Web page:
And why then did he not relate everything, seeing he was with Paul to the end? We may answer, that what is here written, was sufficient for those who would attend, and that the sacred writers ever addressed themselves to the matter of immediate importance, whatever it might be at the time: it was no object with them to be writers of books: in fact, there are many things which they have delivered by unwritten tradition. 

Now while all that is contained in this Book is worthy of admiration, so is especially the way the Apostles have of coming down to the wants of their hearers: a condescension suggested by the Spirit who has so ordered it, that the subject on which they chiefly dwell is that which pertains to Christ as man. For so it is, that while they discourse so much about Christ, they have spoken but little concerning His Godhead; it was mostly of the Manhood that they discoursed, and of the Passion, and the Resurrection, and the Ascension. For the thing required in the first instance was this, that it should be believed that He was risen, and ascended into heaven. 

As then the point on which Christ himself most insisted was, to have it known that He had come from the Father, so is it this writer's principal object to declare, that Christ was risen from the dead, and was received up into Heaven, and that He went to God, and came from God. For, if the fact of His coming from God were not first believed, much more, with the Resurrection and Ascension added thereto, would the Jews have found the entire doctrine incredible. Wherefore gently and by degrees he leads them on to higher truths. Nay, at Athens Paul even calls Him man simply, without saying more. For if, when Christ Himself spoke of His equality with the Father, they often attempted to stone Him, and called Him a blasphemer for this reason, it was little to be expected that they would receive this doctrine from the fishermen, and that too, with the Cross coming before it.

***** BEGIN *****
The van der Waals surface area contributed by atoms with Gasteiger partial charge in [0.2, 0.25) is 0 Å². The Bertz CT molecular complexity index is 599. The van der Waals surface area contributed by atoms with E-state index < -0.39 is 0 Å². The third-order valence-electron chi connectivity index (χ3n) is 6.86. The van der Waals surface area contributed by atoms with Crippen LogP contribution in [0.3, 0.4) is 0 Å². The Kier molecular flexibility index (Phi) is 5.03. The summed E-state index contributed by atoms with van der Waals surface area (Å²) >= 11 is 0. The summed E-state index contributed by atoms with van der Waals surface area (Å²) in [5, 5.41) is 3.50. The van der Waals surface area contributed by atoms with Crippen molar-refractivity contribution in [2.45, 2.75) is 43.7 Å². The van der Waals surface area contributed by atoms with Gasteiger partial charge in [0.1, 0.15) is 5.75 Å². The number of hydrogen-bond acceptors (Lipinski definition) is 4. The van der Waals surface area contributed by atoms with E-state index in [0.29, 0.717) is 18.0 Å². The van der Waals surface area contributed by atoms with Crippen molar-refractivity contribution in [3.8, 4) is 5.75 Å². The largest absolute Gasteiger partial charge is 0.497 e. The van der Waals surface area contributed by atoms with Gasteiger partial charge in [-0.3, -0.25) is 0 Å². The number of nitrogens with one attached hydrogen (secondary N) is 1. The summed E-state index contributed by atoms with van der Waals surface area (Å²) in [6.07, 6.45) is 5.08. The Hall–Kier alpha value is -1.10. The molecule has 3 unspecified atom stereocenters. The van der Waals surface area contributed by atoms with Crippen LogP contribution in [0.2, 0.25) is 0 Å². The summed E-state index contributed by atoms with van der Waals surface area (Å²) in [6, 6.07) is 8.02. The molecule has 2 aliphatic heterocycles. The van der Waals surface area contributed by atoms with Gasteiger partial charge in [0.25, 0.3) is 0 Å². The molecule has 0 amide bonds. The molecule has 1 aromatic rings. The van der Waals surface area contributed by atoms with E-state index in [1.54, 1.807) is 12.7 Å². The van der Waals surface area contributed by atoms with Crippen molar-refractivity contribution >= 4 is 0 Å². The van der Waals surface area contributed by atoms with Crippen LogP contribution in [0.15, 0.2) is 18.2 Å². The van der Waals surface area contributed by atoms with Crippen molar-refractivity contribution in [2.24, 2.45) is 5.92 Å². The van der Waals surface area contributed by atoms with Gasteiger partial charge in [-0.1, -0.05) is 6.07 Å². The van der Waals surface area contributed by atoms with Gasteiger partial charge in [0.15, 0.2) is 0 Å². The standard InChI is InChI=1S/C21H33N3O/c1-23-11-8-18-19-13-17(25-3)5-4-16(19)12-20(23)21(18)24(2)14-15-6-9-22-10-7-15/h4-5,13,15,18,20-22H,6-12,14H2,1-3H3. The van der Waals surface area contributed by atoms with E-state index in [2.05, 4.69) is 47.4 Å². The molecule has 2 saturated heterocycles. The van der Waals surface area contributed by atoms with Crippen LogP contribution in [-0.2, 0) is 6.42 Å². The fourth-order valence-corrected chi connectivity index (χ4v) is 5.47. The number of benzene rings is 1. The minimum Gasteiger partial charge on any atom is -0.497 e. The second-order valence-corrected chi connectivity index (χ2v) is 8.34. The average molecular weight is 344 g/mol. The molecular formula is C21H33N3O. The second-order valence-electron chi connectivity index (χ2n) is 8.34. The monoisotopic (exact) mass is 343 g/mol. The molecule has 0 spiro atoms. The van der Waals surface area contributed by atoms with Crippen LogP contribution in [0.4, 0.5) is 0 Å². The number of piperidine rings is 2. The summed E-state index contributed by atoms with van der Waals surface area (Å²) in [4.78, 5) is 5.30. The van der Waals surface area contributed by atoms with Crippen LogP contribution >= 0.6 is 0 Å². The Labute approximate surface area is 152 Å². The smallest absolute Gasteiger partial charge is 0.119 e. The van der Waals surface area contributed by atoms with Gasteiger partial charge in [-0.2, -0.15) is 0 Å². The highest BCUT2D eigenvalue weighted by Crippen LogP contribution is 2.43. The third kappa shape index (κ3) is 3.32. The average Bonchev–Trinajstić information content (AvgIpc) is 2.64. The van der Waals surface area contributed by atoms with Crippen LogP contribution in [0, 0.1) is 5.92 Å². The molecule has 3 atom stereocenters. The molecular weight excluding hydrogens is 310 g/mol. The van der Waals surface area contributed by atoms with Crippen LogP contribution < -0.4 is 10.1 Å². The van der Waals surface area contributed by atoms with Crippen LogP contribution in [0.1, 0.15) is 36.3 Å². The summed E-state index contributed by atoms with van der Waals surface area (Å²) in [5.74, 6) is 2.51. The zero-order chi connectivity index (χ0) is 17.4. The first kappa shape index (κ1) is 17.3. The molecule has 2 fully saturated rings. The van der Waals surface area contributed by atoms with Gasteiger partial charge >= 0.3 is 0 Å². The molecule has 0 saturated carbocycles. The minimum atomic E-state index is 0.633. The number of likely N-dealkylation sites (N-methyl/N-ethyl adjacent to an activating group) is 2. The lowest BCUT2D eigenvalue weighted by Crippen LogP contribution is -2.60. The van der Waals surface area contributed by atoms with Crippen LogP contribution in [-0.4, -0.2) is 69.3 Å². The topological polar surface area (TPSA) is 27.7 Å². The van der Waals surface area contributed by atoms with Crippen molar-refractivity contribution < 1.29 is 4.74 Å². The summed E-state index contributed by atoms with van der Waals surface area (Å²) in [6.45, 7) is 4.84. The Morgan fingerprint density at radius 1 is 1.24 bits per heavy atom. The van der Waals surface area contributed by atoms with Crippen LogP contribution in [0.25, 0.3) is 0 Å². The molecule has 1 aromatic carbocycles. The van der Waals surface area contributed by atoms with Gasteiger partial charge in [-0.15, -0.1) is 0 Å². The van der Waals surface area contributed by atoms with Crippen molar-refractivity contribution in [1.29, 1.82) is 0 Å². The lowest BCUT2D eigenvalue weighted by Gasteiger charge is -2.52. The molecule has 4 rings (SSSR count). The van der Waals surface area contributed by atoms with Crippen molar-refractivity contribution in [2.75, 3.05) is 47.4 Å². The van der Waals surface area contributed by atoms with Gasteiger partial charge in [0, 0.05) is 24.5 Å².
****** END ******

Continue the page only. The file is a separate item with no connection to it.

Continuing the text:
But why speak of the Jews, seeing that even the disciples often upon hearing the more sublime doctrines were troubled and offended? Therefore also He told them, I have many things to say unto you, but you cannot bear them now.  If those could not, who had been so long time with Him, and had been admitted to so many secrets, and had seen so many wonders, how was it to be expected that men, but newly dragged away from altars, and idols, and sacrifices, and cats, and crocodiles (for such did the Gentiles worship), and from the rest of their evil ways, should all at once receive the more sublime matters of doctrine? And how in particular should Jews, hearing as they did every day of their lives, and having it ever sounded in their ears, The Lord your God is one Lord, and beside Him is none other who also had seen Him hanging nailed on the Cross, nay, had themselves crucified and buried Him, and not seen Him even risen: when they were told that this same person was God and equal with the Father, how should they, of all men, be otherwise than shocked and revolted? 

Therefore it is that gently and little by little they carry them on, with much consideration and forbearance letting themselves down to their low attainments, themselves the while enjoying in more plentiful measure the grace of the Spirit, and doing greater works in Christ's name than Christ Himself did, that they may at once raise them up from their grovelling apprehensions, and confirm the saying, that Christ was raised from the dead. For this, in fact, is just what this Book is: a Demonstration of the Resurrection: this being once believed, the rest would come in due course. The subject then and entire scope of this Book, in the main, is just what I have said. And now let us hear the Preface itself.